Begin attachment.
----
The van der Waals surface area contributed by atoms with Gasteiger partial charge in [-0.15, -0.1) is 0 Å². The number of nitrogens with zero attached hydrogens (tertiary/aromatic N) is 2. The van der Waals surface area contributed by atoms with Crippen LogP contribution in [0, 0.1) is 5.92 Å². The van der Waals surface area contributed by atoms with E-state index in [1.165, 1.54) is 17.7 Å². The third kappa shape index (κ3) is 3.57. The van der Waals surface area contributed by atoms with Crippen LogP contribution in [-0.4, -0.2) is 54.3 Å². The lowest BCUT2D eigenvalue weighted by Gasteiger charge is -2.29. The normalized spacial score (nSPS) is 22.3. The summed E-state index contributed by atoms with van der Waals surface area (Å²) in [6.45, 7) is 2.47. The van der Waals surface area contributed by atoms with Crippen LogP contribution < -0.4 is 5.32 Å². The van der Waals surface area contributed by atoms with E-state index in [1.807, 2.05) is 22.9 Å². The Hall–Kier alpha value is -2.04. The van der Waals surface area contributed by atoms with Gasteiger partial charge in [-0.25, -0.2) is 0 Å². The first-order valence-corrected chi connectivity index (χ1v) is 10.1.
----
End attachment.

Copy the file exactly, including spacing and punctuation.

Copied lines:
The van der Waals surface area contributed by atoms with Gasteiger partial charge in [-0.15, -0.1) is 0 Å². The number of nitrogens with zero attached hydrogens (tertiary/aromatic N) is 2. The van der Waals surface area contributed by atoms with Crippen LogP contribution in [0, 0.1) is 5.92 Å². The van der Waals surface area contributed by atoms with E-state index in [1.165, 1.54) is 17.7 Å². The third kappa shape index (κ3) is 3.57. The van der Waals surface area contributed by atoms with Crippen LogP contribution in [-0.4, -0.2) is 54.3 Å². The lowest BCUT2D eigenvalue weighted by Gasteiger charge is -2.29. The normalized spacial score (nSPS) is 22.3. The summed E-state index contributed by atoms with van der Waals surface area (Å²) in [6.45, 7) is 2.47. The van der Waals surface area contributed by atoms with Crippen LogP contribution < -0.4 is 5.32 Å². The van der Waals surface area contributed by atoms with E-state index in [1.807, 2.05) is 22.9 Å². The Hall–Kier alpha value is -2.04. The van der Waals surface area contributed by atoms with Gasteiger partial charge in [-0.25, -0.2) is 0 Å². The first-order valence-corrected chi connectivity index (χ1v) is 10.1.